“Next to him, Binnui son of Henadad repaired another section, from Azariah’s house to the angle and the corner, and Palal son of Uzai worked opposite the angle and the tower projecting from the upper palace near the court of the guard.”
Last time we looked at three builders and the rich goodness of their Hebrew names. In particular how to observe and choose rightly – but rest in Him. Today we see two new builders mentioned and have a need for the map again:
Do you see the red circle number 9 with a crown above it? That is the palace or house of the king mentioned in our verse today. If you scoot your eyes to the left to the number 8 you see the placement of Azariah’s house, which is where our first builder, Binnui, began. Our text says Binnui worked to the angle and the corner. Corner in Hebrew is pinnah – bulwark, tower, cornerstone.
If you haven’t had much construction experience in your life you may not have thought about how important a cornerstone can be in a building. The idea is based on the foundation of a masonry project. We know anything to do with a building’s foundation is significant. The portion that connects to the shifting earth and supports the rest of the structure is of vital importance.
The cornerstone, then, is the first stone set when building this foundation. And to which all other stones will be set in reference. It holds the building’s entire weight, yes, but also determines the structure’s position.
Next on the rebuilding scene is Palal who works the other side of the angle to the “tower projecting from the upper palace near the court of the guard.” It is so great that the word upper in this verse is elyown meaning “high, uppermost, lofty, (as a title) Supreme.”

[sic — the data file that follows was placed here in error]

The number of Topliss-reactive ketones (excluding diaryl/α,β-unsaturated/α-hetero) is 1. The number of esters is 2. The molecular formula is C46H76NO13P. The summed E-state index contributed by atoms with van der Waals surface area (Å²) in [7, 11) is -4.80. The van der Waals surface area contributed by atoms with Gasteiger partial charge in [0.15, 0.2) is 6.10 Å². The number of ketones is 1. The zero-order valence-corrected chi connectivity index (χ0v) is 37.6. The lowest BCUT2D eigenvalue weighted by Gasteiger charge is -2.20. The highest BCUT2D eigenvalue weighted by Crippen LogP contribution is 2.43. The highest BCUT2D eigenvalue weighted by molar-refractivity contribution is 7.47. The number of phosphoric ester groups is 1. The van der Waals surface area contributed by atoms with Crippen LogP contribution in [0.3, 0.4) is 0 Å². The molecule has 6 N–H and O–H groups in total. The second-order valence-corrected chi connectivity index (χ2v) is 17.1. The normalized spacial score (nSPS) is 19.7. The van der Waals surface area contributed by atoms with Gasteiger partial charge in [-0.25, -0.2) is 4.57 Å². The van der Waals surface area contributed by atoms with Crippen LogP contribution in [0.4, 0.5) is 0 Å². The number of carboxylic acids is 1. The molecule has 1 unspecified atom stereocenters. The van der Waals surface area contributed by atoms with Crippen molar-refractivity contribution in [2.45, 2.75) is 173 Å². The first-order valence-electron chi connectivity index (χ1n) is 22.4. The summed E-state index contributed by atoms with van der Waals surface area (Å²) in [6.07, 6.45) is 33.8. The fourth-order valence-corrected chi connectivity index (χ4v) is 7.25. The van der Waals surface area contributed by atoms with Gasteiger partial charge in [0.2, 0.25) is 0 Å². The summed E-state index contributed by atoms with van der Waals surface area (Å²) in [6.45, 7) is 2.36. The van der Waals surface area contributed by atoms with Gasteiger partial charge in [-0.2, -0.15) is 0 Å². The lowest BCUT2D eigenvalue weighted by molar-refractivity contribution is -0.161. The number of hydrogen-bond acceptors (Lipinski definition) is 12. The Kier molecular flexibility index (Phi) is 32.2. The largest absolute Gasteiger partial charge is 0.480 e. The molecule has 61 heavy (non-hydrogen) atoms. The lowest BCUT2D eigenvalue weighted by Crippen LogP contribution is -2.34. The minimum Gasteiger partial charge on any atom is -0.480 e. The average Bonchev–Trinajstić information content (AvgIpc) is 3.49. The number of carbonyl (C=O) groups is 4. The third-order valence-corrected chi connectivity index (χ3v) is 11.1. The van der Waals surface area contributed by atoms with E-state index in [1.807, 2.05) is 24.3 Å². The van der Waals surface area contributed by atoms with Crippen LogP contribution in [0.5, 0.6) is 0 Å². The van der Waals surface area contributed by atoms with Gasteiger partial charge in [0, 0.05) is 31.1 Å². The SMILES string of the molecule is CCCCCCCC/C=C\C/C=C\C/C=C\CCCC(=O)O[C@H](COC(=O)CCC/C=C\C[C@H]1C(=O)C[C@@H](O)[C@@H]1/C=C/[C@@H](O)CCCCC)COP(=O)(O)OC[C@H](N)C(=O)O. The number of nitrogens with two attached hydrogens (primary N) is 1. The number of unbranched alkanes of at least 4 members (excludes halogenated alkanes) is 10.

If you didn’t already know, One of God’s Hebrew names it is El Elyon: God Most High. Indeed, no other upper palace compares to His throne room. And yet the most spectacular truth is He chooses our hearts to be His ultimate temple as He brings the Kingdom among us.
One more fascinating Hebrew reference in this small verse. When describing Palal’s work it references the court of the guard. Guard or prison is translated from the word mattara – ward, prison, target, originating from natar – meaning angry or bear a grudge.
Oh you can easily see where this can take us, yes? What a prison we make for ourselves when we hold onto our anger like a shield. Rather than admit the hurt or fear behind it, we cling tightly to what feels just. Only to become a target for our enemy.
I won’t pretend to know all the details of your hurts. But whatever it is, friend, grieve it in His presence. For your own sake and the joy of your heart. Anything else will be shackles around your ankles, creating a prison for you wherever you go.
But what joy and liberation comes from forgiveness. Believers, let’s refuse to hold grudges. Let’s be quick to forgive so we don’t become a target to our enemy. Ponder again what all He has forgiven in your heart and ask Him to forgive others through you.
Because His fame and our freedom are worth it.